Wylie is a Texas city about 20 miles northeast of Dallas, near Lake Ray Hubbard and Lavon Lake. The growing city stretches over three counties — Dallas, Rockwall and Collin Counties — and nearly doubled in size between 2000 and 2015 alone. One of the city’s highlights is its historic downtown district, filled with locally-owned shops, family restaurants, and historic and cultural sites.
The History of Wylie
Wylie was originally founded in the 1870s and named Nickelville as a nod to its first general store. When railway tracks were built a half-mile north of the original townsite, most of the town’s businesses decided to move north for practical purposes. This shifted the community’s boundaries, and Wylie was officially incorporated in 1887 in its new location bordering the railroad right-of-way. The new name of Wylie was chosen in honor of a local Civil War veteran and railroad agent.
A second railway arrived just a few years later, which along with the flourishing agricultural industry, fueled the city’s growth. Its population multiplied, and the economy thrived, making Wylie one of the few rural cities in Texas that continued to grow during the Great Depression. The city earned the nickname “Wide-Awake Wylie” in the 1940s because many of its businesses were host to late-night gatherings and celebrations.
Things to Do in Wylie
If you’re looking for ways to stay entertained in Wylie, you’ll find plenty of options. The historic downtown area has a variety of shops and restaurants as well as the historic Brown House. More than 10 public art installations are spread throughout Wylie, ideal for a self-guided tour of local art.
Nearby Lavon Lake draws more than 1 million visitors every year with its fishing, swimming, boating and camping offerings, while Lake Ray Hubbard is a favorite for watersport lovers and hikers. Wylie also has a number of community parks featuring playgrounds, picnic areas, walking trails and more. Community events like the holiday tree lighting, National Night Out and a city pedal car race bring locals together and give you the chance to meet your neighbors.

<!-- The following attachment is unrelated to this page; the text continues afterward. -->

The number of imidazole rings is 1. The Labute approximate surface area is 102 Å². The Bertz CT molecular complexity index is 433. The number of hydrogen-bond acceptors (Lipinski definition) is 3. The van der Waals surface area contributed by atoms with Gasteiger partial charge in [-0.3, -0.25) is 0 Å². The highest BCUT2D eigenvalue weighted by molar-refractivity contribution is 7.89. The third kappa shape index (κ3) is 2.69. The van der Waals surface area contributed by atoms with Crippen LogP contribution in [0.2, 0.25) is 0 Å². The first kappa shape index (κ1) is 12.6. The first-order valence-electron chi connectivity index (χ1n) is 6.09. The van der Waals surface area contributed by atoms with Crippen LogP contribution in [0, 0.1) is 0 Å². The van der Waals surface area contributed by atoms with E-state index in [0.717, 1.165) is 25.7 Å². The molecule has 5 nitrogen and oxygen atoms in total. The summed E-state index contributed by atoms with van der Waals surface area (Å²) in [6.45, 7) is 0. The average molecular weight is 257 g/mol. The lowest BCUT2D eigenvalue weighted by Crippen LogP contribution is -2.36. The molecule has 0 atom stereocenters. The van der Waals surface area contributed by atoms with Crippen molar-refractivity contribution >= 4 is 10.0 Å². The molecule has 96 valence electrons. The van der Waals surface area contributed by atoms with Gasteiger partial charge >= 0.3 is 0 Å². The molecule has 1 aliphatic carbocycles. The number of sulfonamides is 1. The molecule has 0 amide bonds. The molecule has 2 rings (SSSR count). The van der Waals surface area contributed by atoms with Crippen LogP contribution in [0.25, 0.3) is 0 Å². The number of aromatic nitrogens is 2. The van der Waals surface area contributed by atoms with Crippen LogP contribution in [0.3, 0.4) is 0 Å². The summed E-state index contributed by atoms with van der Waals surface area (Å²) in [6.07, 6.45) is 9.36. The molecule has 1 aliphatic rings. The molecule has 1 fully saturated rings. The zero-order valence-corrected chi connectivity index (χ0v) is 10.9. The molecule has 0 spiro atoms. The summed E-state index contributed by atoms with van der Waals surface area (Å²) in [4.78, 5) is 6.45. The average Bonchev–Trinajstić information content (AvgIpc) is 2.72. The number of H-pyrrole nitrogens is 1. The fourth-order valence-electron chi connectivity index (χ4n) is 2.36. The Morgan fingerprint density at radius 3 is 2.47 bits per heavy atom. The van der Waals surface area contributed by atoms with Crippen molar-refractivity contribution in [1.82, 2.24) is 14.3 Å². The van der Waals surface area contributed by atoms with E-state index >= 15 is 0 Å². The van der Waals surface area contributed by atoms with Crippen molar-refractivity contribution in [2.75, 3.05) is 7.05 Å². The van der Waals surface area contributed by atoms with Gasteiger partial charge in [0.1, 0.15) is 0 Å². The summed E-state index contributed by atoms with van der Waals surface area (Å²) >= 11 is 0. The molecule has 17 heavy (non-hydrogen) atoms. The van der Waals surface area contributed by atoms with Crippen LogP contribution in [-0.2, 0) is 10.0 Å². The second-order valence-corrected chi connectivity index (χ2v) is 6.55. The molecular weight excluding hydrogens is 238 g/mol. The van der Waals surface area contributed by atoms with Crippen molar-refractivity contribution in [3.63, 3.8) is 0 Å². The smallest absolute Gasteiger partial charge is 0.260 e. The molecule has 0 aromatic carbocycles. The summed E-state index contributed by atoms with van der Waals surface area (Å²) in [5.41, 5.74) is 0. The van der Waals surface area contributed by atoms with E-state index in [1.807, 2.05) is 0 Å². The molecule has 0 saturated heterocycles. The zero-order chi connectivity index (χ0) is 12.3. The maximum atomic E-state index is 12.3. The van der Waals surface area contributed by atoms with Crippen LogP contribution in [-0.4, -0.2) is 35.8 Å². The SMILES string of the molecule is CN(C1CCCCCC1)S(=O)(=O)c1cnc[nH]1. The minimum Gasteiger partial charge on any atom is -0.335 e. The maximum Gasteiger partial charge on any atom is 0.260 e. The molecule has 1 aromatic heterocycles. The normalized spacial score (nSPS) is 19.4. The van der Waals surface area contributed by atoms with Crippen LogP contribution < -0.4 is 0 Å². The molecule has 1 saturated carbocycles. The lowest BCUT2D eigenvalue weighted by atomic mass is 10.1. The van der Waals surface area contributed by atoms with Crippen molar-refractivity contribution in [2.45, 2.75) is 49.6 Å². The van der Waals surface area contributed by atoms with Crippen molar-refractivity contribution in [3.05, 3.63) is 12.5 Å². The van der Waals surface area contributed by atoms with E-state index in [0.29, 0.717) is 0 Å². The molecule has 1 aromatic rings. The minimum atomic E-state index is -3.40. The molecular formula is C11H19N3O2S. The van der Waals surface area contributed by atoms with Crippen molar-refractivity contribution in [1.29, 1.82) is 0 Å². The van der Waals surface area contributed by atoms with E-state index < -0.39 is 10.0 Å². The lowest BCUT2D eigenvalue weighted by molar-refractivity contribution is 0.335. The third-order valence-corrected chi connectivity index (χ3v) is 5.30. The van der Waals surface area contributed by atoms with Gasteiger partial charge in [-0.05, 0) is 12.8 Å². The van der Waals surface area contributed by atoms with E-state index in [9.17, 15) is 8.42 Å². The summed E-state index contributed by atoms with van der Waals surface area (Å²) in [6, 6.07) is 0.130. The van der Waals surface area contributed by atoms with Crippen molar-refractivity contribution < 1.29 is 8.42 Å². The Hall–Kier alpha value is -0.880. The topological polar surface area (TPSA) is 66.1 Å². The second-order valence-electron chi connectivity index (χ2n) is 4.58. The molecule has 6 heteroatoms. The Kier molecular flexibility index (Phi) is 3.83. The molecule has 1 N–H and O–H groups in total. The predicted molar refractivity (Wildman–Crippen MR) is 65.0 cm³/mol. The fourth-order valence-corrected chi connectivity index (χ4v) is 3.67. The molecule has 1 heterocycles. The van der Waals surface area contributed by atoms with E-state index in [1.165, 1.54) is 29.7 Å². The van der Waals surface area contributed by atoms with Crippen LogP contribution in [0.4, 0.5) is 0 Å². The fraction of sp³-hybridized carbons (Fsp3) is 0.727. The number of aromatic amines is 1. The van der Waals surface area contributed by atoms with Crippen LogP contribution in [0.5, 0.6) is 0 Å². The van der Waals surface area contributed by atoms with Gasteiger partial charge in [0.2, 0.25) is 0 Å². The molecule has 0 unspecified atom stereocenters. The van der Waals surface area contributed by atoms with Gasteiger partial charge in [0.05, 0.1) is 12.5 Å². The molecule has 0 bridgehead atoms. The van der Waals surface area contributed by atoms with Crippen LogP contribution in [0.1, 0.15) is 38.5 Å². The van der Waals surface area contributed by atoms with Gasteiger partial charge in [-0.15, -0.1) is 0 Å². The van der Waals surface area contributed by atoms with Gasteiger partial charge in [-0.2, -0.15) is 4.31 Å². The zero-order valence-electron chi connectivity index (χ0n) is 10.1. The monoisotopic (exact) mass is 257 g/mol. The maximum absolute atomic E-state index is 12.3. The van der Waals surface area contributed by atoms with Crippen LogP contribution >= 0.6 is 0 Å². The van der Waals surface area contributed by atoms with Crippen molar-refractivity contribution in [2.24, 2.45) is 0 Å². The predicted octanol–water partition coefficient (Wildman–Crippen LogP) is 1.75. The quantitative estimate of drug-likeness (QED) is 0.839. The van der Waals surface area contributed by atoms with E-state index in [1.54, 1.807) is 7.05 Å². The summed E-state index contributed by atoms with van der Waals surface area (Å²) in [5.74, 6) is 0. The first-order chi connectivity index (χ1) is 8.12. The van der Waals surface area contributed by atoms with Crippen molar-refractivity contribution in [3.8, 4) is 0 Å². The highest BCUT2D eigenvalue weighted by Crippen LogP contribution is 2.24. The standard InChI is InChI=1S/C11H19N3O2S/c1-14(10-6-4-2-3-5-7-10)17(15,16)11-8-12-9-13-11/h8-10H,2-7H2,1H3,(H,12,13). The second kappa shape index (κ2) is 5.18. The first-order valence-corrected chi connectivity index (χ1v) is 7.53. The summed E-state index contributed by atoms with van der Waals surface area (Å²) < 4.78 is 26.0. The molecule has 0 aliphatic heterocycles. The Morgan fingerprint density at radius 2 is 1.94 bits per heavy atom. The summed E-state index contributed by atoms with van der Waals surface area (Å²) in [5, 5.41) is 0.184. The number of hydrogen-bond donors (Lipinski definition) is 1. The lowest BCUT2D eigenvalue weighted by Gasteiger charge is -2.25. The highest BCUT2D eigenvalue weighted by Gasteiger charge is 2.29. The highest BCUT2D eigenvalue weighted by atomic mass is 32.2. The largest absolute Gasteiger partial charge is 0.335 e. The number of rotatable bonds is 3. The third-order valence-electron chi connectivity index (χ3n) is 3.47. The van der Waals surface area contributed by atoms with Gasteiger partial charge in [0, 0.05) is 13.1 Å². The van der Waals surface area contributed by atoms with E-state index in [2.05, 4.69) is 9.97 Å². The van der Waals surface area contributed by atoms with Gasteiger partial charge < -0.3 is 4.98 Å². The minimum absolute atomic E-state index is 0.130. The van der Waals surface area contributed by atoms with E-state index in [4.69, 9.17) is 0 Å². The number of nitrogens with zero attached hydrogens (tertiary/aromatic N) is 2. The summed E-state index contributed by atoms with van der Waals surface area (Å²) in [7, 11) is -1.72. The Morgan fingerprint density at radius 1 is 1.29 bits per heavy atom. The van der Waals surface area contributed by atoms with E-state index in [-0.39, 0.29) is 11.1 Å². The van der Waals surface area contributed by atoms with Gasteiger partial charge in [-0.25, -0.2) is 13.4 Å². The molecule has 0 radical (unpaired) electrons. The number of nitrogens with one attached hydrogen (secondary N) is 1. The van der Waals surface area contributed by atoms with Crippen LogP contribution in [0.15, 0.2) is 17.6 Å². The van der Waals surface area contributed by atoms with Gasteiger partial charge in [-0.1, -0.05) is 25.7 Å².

Because Wylie stretches across three counties, several school districts — the Wylie Independent School District, Princeton Independent School District, the Garland Independent School District and Rockwall Independent School District — serve its various public schools. You also have the option of enrolling your child in one of the area’s private or charter schools.
Resources for Moving to Wylie
Here are a few helpful resources for planning your move to Wylie:
Utilities: As a Wylie resident, you’ll be responsible for choosing your electricity provider and setting up services. The city manages residential water and sewer services.
Garbage and Recycling: Trash, recycling and bulky items are collected on a regular schedule, typically at curbside.
Transportation: Collin County Regional Area Transit facilitates public bus routes through Wylie and its neighboring communities.
Wylie Housing Information
Although the price of housing in Wylie is above the national average, it’s fairly comparable with most communities in the Dallas area. If you’re shopping for something more affordable, older, ranch-style homes are typically budget-friendly, as are the townhouses and condos in multi-family communities around the city. On the other end of the housing spectrum, million-dollar homes on large lots are interspersed throughout Wylie.